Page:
UMMS Affiliation

Department of Dermatology

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Dermatology | Nutritional and Metabolic Diseases | Pathological Conditions, Signs and Symptoms | Skin and Connective Tissue Diseases


Calciphylaxis is characterized by calcific occlusion of vessels and subsequent tissue ischemia due to thrombosis. The precise pathogenetic mechanism behind calciphylaxis remains unclear. In the original experiment by Hans Selye and colleagues, soft-tissue calcification was induced in rats by applying a sensitizing agent, followed by a “challenger” agent after a specific time period. Trauma may represent one of these “challenger” agents, serving as an inducer of endothelial dysfunction and subsequent thrombosis, leading from tissue calcification to calciphylaxis.

Koebnerization, a term used to describe the appearance of isomorphic lesions in areas of trauma, has been postulated to be a feature of calciphylaxis. This hypothesis arose from reports of patients who developed calciphylaxis following mild skin trauma, such as that caused by chronic resting of elbows on thighs, placement of ice packs, and injections involving various medications such as iron dextran, tobramycin, and especially insulin.

Rigorous studies demonstrating the relationship between calciphylaxis and Koebnerization and an underlying mechanism are limited. To better understand this association, this study retrospectively identified characteristics of patients who presented with calciphylaxis in areas of trauma, suggesting the presence of Koebnerization.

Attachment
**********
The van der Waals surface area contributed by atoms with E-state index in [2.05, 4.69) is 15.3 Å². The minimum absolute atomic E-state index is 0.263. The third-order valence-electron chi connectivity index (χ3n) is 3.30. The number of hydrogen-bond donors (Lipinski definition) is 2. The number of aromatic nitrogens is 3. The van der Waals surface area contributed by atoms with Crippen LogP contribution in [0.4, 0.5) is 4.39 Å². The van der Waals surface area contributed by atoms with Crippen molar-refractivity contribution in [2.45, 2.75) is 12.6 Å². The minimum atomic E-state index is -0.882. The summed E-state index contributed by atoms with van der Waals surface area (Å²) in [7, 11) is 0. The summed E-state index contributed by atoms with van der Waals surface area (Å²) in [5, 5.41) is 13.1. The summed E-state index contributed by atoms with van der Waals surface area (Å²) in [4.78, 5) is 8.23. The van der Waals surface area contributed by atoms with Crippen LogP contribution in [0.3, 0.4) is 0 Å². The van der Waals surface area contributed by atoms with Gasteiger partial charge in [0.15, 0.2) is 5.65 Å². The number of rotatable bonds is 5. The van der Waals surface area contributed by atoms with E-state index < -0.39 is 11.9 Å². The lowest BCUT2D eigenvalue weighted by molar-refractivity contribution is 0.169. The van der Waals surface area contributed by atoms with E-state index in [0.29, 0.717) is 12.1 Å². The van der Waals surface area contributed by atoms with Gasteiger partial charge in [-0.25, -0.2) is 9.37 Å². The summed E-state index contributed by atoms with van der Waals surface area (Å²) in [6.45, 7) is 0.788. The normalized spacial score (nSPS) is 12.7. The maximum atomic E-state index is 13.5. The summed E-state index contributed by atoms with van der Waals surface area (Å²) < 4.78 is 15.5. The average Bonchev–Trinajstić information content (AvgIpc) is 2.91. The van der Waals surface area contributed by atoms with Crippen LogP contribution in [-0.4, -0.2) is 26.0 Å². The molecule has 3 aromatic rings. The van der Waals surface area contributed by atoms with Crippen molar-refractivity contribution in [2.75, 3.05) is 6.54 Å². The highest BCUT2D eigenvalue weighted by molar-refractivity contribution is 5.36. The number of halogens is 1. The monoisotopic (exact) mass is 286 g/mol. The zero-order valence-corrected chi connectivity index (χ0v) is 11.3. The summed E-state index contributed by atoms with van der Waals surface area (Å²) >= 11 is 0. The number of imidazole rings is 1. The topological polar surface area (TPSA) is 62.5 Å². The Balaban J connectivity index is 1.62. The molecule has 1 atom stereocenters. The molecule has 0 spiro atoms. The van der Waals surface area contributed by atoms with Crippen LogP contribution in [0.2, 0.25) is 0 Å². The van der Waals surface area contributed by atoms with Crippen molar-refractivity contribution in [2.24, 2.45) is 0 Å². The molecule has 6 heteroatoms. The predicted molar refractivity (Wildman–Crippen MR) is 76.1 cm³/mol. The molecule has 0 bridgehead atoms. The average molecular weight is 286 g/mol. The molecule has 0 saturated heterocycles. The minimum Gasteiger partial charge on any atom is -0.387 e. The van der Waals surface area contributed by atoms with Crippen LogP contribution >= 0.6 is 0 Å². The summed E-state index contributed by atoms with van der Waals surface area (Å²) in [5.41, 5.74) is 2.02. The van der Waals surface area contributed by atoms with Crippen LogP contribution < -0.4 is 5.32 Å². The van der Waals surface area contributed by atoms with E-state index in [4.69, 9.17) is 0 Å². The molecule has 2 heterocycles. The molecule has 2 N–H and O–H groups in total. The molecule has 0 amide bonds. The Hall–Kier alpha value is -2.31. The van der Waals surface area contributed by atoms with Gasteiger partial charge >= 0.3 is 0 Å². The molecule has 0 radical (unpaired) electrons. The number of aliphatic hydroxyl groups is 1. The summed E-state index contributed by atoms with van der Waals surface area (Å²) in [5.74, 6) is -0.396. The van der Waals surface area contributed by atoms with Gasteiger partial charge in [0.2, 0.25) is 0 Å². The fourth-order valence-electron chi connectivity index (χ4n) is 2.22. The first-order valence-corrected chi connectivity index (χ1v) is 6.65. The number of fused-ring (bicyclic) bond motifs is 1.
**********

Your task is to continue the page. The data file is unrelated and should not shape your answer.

IQR, interquartile range, Koebner phenomenon, Koebnerization, calciphylaxis, pathogenesis, risk factors, trauma

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Copyright © 2021 Published by Elsevier on behalf of the American Academy of Dermatology, Inc. This is an open access article under the CC BY-NC-ND license (

DOI of Published Version



Gabel CK, Chakrala T, Dobry AS, Garza-Mayers AC, Ko LN, Nguyen ED, Shah R, St John J, Nigwekar SU, Kroshinsky D. The Koebner phenomenon may contribute to the development of calciphylaxis: A case series. JAAD Case Rep. 2021 Apr 28;13:57-61. doi: 10.1016/j.jdcr.2021.04.016. PMID: 34159240; PMCID: PMC8193369. Link to article on publisher's site

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JAAD case reports

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Creative Commons Attribution-Noncommercial-No Derivative Works 4.0 License
This work is licensed under a Creative Commons Attribution-Noncommercial-No Derivative Works 4.0 License.